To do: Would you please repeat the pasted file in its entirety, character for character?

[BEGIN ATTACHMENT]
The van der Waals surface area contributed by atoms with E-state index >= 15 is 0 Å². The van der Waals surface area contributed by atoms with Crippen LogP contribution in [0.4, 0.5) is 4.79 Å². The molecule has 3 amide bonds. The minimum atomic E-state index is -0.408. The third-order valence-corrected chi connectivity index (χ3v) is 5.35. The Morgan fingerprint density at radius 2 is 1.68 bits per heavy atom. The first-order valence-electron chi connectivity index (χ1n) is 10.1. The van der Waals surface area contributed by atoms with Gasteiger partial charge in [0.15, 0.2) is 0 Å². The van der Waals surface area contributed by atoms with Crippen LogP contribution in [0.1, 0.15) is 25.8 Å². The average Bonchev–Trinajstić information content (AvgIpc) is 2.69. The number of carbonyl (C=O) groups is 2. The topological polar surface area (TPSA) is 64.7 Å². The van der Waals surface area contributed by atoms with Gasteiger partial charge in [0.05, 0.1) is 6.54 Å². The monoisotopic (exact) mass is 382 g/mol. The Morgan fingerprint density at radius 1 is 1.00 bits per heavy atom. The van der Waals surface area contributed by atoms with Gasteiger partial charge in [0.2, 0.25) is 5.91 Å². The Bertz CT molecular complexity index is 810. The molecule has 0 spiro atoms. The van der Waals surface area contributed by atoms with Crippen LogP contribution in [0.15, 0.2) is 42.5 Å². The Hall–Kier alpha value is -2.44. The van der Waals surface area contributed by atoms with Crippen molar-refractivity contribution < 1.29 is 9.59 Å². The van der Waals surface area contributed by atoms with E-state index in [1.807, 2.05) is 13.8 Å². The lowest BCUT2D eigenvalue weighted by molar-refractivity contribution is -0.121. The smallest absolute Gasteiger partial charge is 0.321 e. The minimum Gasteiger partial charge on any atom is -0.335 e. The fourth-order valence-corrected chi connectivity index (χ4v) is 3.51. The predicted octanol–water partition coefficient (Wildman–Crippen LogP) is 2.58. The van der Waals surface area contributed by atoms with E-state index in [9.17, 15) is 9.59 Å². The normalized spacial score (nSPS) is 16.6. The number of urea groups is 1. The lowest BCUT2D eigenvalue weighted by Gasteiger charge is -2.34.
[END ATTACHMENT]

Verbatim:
The van der Waals surface area contributed by atoms with E-state index >= 15 is 0 Å². The van der Waals surface area contributed by atoms with Crippen LogP contribution in [0.4, 0.5) is 4.79 Å². The molecule has 3 amide bonds. The minimum atomic E-state index is -0.408. The third-order valence-corrected chi connectivity index (χ3v) is 5.35. The Morgan fingerprint density at radius 2 is 1.68 bits per heavy atom. The first-order valence-electron chi connectivity index (χ1n) is 10.1. The van der Waals surface area contributed by atoms with Gasteiger partial charge in [0.15, 0.2) is 0 Å². The van der Waals surface area contributed by atoms with Crippen LogP contribution in [0.1, 0.15) is 25.8 Å². The average Bonchev–Trinajstić information content (AvgIpc) is 2.69. The number of carbonyl (C=O) groups is 2. The topological polar surface area (TPSA) is 64.7 Å². The van der Waals surface area contributed by atoms with Gasteiger partial charge in [0.05, 0.1) is 6.54 Å². The monoisotopic (exact) mass is 382 g/mol. The Morgan fingerprint density at radius 1 is 1.00 bits per heavy atom. The van der Waals surface area contributed by atoms with Gasteiger partial charge in [0.2, 0.25) is 5.91 Å². The Bertz CT molecular complexity index is 810. The molecule has 0 spiro atoms. The van der Waals surface area contributed by atoms with Crippen LogP contribution in [0.15, 0.2) is 42.5 Å². The Hall–Kier alpha value is -2.44. The van der Waals surface area contributed by atoms with Crippen molar-refractivity contribution < 1.29 is 9.59 Å². The van der Waals surface area contributed by atoms with E-state index in [1.807, 2.05) is 13.8 Å². The lowest BCUT2D eigenvalue weighted by molar-refractivity contribution is -0.121. The smallest absolute Gasteiger partial charge is 0.321 e. The minimum Gasteiger partial charge on any atom is -0.335 e. The fourth-order valence-corrected chi connectivity index (χ4v) is 3.51. The predicted octanol–water partition coefficient (Wildman–Crippen LogP) is 2.58. The van der Waals surface area contributed by atoms with E-state index in [9.17, 15) is 9.59 Å². The normalized spacial score (nSPS) is 16.6. The number of urea groups is 1. The lowest BCUT2D eigenvalue weighted by Gasteiger charge is -2.34.